Economists project $219 million budget surplus in Ky.
FRANKFORT (AP) — State economists have predicted a $219.2 million surplus for the budget year that ends June 30.
The Consensus Forecasting Group made the adjustment after looking at strong trends in individual income and sales tax collections, estimating Kentucky’s general fund tax collections will grow by 3.2 percent. But they were less optimistic going forward, projecting growth rates of 2.7 percent and 2.8 percent for the following two fiscal years.
The road fund, meanwhile, is expected to come up $129.3 million short this year, a decrease of 6.4 percent from the previous year. However, the fund should rebound in 2017 with a 3.1 percent growth followed by a 4.1 percent growth in 2018.
All of these numbers are preliminary estimates. The group plans to issue its final budget forecast in December.
Back to school: Agency asks motorists to watch for kids
FRANKFORT (AP) — The Kentucky Department of Education wants motorists to remember to look for schoolchildren as they return to the classroom this month.
The agency reminds drivers to watch for students walking or biking to school, waiting for the bus or exiting the bus.
The National Transportation Safety Administration also says drivers should be aware of school bus laws. In Kentucky, it’s illegal to pass a stopped school bus in either direction on a two-lane road if the bus warning lights are on. Bus drivers use flashing signal lights to alert motorists of pending actions.
The Education Department also says parents should talk to their children about bus safety.
Teenager killed moving heavy football equipment
HOPKINSVILLE (AP) — A western Kentucky teenager has died after being hit in the head by a piece of football equipment on a practice field where he was helping move it.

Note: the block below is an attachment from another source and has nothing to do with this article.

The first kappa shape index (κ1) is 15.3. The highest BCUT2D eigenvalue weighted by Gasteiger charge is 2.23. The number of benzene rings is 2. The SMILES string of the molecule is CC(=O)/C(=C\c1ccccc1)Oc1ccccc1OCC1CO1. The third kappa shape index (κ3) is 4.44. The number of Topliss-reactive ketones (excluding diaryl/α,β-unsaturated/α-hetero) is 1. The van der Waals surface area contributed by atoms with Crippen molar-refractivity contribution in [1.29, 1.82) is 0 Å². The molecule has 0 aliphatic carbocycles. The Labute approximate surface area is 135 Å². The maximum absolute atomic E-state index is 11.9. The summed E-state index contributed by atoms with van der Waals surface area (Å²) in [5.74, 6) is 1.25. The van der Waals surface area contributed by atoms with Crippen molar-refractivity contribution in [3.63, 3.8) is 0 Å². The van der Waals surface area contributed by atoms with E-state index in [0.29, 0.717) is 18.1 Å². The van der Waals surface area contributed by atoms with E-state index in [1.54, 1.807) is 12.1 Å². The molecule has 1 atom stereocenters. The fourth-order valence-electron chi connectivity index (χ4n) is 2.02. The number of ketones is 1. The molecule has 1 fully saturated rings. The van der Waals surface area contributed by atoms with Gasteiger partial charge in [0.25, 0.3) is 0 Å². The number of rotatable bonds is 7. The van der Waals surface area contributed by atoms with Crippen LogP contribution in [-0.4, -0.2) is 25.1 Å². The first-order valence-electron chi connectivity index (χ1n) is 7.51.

Hopkinsville police say 17-year-old Jayvon Corey Quarles, of Hopkinsville, died Thursday as a result of blunt force trauma to his head.
Police say Quarles was helping move the large, heavy piece of metal equipment at the practice field at Hopkinsville Middle School just before 4 p.m. CDT when it accidentally fell and hit him in the head.
A news release from police said Quarles was pronounced dead at a local hospital.
Man indicted on murder charge in infant’s death
ELIZABETHTOWN (AP) — A Kentucky man who police say was seen driving down a highway beating an infant in a car seat has been indicted on a murder charge in the death of his 4-month-old son.
The News-Enterprise reports a Hardin County grand jury indicted 35-year-old Daniel Antoine Cox of Radcliff on Thursday on a charge of murder-domestic violence in the death of Jayceon Chrystie. Cox is in jail, with his bail set at $500,000. Online jail records did not indicate whether he has a lawyer.
Court records say witnesses called 911 on Aug. 6 after seeing a man repeatedly hitting a child in a car seat while driving along a highway. After Cox left the unresponsive infant with the baby’s mother, she frantically called police.
The baby died two days later.
UK shows off hemp plots at research farm
LEXINGTON (AP) — Tobacco production has waned in Wolfe County, so its agricultural extension agent checked out hemp research plots Thursday to see if the crop that’s just starting a comeback could grow into a substitute for farmers in his region of the Appalachian foothills.
Daniel Wilson, the ag agent, liked what he saw while inspecting stands of hemp — marijuana’s non-intoxicating cousin — at a University of Kentucky research farm. Some hemp plants towered eight to 10 feet tall.